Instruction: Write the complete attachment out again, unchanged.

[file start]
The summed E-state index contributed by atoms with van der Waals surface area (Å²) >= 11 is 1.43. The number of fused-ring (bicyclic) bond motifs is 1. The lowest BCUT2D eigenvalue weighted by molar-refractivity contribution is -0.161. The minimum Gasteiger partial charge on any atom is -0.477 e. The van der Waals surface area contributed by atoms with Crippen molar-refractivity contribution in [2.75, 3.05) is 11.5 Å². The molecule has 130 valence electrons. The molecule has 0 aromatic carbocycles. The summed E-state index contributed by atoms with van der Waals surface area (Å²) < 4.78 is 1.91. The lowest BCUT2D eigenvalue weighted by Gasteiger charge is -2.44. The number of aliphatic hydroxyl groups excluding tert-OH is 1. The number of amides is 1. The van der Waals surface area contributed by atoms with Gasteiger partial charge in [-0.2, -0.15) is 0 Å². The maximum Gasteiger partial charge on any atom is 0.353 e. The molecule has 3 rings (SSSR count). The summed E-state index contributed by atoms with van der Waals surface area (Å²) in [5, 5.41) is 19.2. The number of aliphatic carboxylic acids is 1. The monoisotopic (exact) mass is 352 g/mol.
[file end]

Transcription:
The summed E-state index contributed by atoms with van der Waals surface area (Å²) >= 11 is 1.43. The number of fused-ring (bicyclic) bond motifs is 1. The lowest BCUT2D eigenvalue weighted by molar-refractivity contribution is -0.161. The minimum Gasteiger partial charge on any atom is -0.477 e. The van der Waals surface area contributed by atoms with Crippen molar-refractivity contribution in [2.75, 3.05) is 11.5 Å². The molecule has 130 valence electrons. The molecule has 0 aromatic carbocycles. The summed E-state index contributed by atoms with van der Waals surface area (Å²) < 4.78 is 1.91. The lowest BCUT2D eigenvalue weighted by Gasteiger charge is -2.44. The number of aliphatic hydroxyl groups excluding tert-OH is 1. The number of amides is 1. The van der Waals surface area contributed by atoms with Gasteiger partial charge in [-0.2, -0.15) is 0 Å². The maximum Gasteiger partial charge on any atom is 0.353 e. The molecule has 3 rings (SSSR count). The summed E-state index contributed by atoms with van der Waals surface area (Å²) in [5, 5.41) is 19.2. The number of aliphatic carboxylic acids is 1. The monoisotopic (exact) mass is 352 g/mol.